It's no shocker that when you find a seller with a good quarter box, you can usually bet that they'll have solid dime, $.50, $1, or whatever else boxes.  And while I didn't want to spend too much time digging, knowing that Pirates would be few and far between, I was able to dig out some fun cards for my binders.
I found a great run of 90's inserts and higher end base cards.  The Denny's Grand Slam cards were some of my favorites of the era, and about the only reason I would voluntarily eat at a Denny's these days.  I saw on Twitter that Denny's is doing some sort of Star Wars card promo with Topps - $3 for a 2 pack?  Meh.

But if they bring back the holo cards, I'm all in.

I get frustrated with modern cards because it gets tough for me to tell one year from another.  Show me inserts from Heritage or Opening Day and one year easily bleeds into the next.  I love how distinctive 90's cards are, but also how often they jumped through ideas.  Full borderless painted cards with some trippy themes from Fleer, and just a couple years you have some crazy holograms from UD.  The variety is what kept me interested as a collector.  And that's something that just feels like it's missing today.

Most of my pickups were impulse purchases.  I picked up a few Marino cards for my collection, some Steeler dime inserts in addition to the ones above, and some cards from sets I might like to tackle some day like the '93 Diamond Kings insert set.  But overall it was pretty unfocused.

But I didn't spend all my time in dime boxes.  The same seller had some game used and autographs out at 2/$5.  Usually these boxes are a pass for me unless they seem to be pretty high quality, since most of those cards can be found on COMC for half the price.

But as I flipped through the cards, I noticed this base relic from the '06 All Star Game.  I've been working on the game jersey insert from that year here and there since the game was hosted in Pittsburgh, and these base relics are a little tougher to come by.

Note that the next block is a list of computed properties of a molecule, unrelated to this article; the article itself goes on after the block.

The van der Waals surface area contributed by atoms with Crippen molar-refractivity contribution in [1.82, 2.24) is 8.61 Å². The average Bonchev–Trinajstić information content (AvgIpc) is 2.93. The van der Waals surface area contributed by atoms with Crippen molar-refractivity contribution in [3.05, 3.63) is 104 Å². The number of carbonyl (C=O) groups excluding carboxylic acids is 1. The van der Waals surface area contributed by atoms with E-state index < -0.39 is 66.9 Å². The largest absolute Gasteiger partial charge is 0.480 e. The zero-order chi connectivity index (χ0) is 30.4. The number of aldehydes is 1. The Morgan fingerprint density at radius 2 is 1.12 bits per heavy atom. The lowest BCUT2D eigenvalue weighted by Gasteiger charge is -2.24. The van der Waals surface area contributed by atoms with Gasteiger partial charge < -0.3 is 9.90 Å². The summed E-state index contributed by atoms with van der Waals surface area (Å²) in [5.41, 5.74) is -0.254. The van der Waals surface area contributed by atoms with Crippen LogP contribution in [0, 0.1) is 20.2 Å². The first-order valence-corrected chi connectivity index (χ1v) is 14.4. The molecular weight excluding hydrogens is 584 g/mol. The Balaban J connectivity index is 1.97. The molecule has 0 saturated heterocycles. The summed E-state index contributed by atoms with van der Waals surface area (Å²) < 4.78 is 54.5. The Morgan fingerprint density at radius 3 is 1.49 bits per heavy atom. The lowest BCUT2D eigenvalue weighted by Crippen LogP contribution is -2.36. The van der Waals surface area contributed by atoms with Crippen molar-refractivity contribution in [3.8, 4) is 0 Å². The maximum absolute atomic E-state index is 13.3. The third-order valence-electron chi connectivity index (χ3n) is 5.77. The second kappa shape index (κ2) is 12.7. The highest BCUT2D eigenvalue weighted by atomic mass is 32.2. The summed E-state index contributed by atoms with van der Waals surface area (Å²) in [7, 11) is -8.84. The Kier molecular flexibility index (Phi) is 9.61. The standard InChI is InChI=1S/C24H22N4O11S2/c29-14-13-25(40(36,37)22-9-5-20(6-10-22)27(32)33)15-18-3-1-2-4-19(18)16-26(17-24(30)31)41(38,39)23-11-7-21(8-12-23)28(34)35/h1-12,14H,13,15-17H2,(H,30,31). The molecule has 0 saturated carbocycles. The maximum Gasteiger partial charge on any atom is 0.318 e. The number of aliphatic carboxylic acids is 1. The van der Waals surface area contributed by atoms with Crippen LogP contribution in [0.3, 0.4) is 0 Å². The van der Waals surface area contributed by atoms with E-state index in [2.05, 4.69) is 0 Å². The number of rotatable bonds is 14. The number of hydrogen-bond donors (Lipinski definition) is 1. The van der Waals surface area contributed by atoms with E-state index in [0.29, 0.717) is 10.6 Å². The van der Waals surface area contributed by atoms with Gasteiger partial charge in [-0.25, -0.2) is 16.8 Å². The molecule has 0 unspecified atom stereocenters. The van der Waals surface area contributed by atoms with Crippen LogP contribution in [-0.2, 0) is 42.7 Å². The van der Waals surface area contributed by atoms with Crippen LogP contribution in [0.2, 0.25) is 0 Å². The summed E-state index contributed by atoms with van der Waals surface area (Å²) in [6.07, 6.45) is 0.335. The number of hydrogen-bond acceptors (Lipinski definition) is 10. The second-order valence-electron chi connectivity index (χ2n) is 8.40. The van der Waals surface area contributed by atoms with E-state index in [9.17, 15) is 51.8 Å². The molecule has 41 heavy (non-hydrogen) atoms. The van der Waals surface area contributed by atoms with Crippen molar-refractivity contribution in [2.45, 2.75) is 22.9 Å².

And with my burning itch to buy, what the heck.  I found a Brandon Phillips autograph for my second card.  When we were living in Ohio, I really gained a new appreciation for Phillips as a player.  I got to meet him at Reds Caravan event and got his Expos 2000 Topps RC signed, so this was a good excuse to add a Reds autograph to my collection.  The Goudey design is great, an on card auto, and maybe best of all the Griffey Says section isn't too distracting or out of place on the card since they're on the same team.
And keeping up the 90's nostalgia, I also plucked an Eric Karros auto for $1 from the same seller.  At one time this would have been a pretty hot card, but not today.

It wasn't a total shutout on the Pirate front.  I did find about half a dozen new cards, including this great Promo version of the 2005 UD Classics card.

As I was wrapping up with the seller, I asked if he is doing any other shows coming up.  He said he has one on the 27th right down the road.  I asked if he knew where exactly it is.  And then he named the church where I THOUGHT the show would be.  Turns out the show was the 27th, not the 7th.  But there were two shows in the same month, 20 days and about 2 miles apart.  Talk about an odd coincidence.  Crazier yet, the other show isn't in Beckett.  So I probably would have missed it if I hadn't gone to the wrong show!